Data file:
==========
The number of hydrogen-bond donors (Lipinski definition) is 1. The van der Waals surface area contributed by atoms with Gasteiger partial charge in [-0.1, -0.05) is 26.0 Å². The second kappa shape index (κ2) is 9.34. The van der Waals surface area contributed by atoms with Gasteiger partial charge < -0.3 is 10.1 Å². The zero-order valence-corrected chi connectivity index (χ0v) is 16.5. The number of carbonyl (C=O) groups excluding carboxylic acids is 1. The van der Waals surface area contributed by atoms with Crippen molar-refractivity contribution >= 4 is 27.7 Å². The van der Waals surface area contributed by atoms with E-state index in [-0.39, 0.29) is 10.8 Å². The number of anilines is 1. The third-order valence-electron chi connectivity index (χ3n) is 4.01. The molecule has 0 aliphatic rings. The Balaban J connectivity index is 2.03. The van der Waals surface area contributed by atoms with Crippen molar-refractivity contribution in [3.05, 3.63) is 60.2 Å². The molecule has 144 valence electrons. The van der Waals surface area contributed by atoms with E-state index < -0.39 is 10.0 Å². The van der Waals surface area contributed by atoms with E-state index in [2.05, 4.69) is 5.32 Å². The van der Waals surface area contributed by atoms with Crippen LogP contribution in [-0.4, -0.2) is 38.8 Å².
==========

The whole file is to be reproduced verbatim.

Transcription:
The number of hydrogen-bond donors (Lipinski definition) is 1. The van der Waals surface area contributed by atoms with Gasteiger partial charge in [-0.1, -0.05) is 26.0 Å². The second kappa shape index (κ2) is 9.34. The van der Waals surface area contributed by atoms with Gasteiger partial charge < -0.3 is 10.1 Å². The zero-order valence-corrected chi connectivity index (χ0v) is 16.5. The number of carbonyl (C=O) groups excluding carboxylic acids is 1. The van der Waals surface area contributed by atoms with Crippen molar-refractivity contribution >= 4 is 27.7 Å². The van der Waals surface area contributed by atoms with E-state index in [-0.39, 0.29) is 10.8 Å². The number of anilines is 1. The third-order valence-electron chi connectivity index (χ3n) is 4.01. The molecule has 0 aliphatic rings. The Balaban J connectivity index is 2.03. The van der Waals surface area contributed by atoms with Crippen molar-refractivity contribution in [3.05, 3.63) is 60.2 Å². The molecule has 144 valence electrons. The van der Waals surface area contributed by atoms with E-state index < -0.39 is 10.0 Å². The van der Waals surface area contributed by atoms with E-state index in [2.05, 4.69) is 5.32 Å². The van der Waals surface area contributed by atoms with Crippen LogP contribution in [-0.4, -0.2) is 38.8 Å².